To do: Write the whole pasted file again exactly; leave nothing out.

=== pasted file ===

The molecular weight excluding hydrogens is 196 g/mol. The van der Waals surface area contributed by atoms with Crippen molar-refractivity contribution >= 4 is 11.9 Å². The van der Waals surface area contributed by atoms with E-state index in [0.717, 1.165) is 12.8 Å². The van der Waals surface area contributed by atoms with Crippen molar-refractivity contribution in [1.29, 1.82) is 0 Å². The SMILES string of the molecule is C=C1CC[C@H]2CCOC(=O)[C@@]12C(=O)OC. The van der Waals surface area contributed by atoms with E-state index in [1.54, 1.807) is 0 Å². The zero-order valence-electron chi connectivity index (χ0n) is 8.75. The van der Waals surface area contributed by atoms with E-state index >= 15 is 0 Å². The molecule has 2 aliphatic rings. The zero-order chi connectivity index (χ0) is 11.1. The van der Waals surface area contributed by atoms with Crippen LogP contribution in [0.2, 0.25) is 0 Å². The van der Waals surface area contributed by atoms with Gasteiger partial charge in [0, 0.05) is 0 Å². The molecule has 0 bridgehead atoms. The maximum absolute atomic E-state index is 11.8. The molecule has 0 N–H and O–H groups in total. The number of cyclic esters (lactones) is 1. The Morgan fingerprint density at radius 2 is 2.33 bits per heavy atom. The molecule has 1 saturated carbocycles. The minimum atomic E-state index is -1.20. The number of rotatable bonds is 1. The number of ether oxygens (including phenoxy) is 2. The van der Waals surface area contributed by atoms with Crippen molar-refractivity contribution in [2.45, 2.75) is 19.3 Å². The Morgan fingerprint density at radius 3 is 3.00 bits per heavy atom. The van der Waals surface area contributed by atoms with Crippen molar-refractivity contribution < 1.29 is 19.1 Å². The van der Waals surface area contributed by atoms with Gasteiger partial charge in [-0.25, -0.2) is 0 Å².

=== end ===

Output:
The molecular weight excluding hydrogens is 196 g/mol. The van der Waals surface area contributed by atoms with Crippen molar-refractivity contribution >= 4 is 11.9 Å². The van der Waals surface area contributed by atoms with E-state index in [0.717, 1.165) is 12.8 Å². The van der Waals surface area contributed by atoms with Crippen molar-refractivity contribution in [1.29, 1.82) is 0 Å². The SMILES string of the molecule is C=C1CC[C@H]2CCOC(=O)[C@@]12C(=O)OC. The van der Waals surface area contributed by atoms with E-state index in [1.54, 1.807) is 0 Å². The zero-order valence-electron chi connectivity index (χ0n) is 8.75. The van der Waals surface area contributed by atoms with E-state index >= 15 is 0 Å². The molecule has 2 aliphatic rings. The zero-order chi connectivity index (χ0) is 11.1. The van der Waals surface area contributed by atoms with Crippen LogP contribution in [0.2, 0.25) is 0 Å². The van der Waals surface area contributed by atoms with Gasteiger partial charge in [0, 0.05) is 0 Å². The molecule has 0 bridgehead atoms. The maximum absolute atomic E-state index is 11.8. The molecule has 0 N–H and O–H groups in total. The number of cyclic esters (lactones) is 1. The Morgan fingerprint density at radius 2 is 2.33 bits per heavy atom. The molecule has 1 saturated carbocycles. The minimum atomic E-state index is -1.20. The number of rotatable bonds is 1. The number of ether oxygens (including phenoxy) is 2. The van der Waals surface area contributed by atoms with Crippen molar-refractivity contribution in [2.45, 2.75) is 19.3 Å². The Morgan fingerprint density at radius 3 is 3.00 bits per heavy atom. The van der Waals surface area contributed by atoms with Crippen molar-refractivity contribution < 1.29 is 19.1 Å². The van der Waals surface area contributed by atoms with Gasteiger partial charge in [-0.25, -0.2) is 0 Å².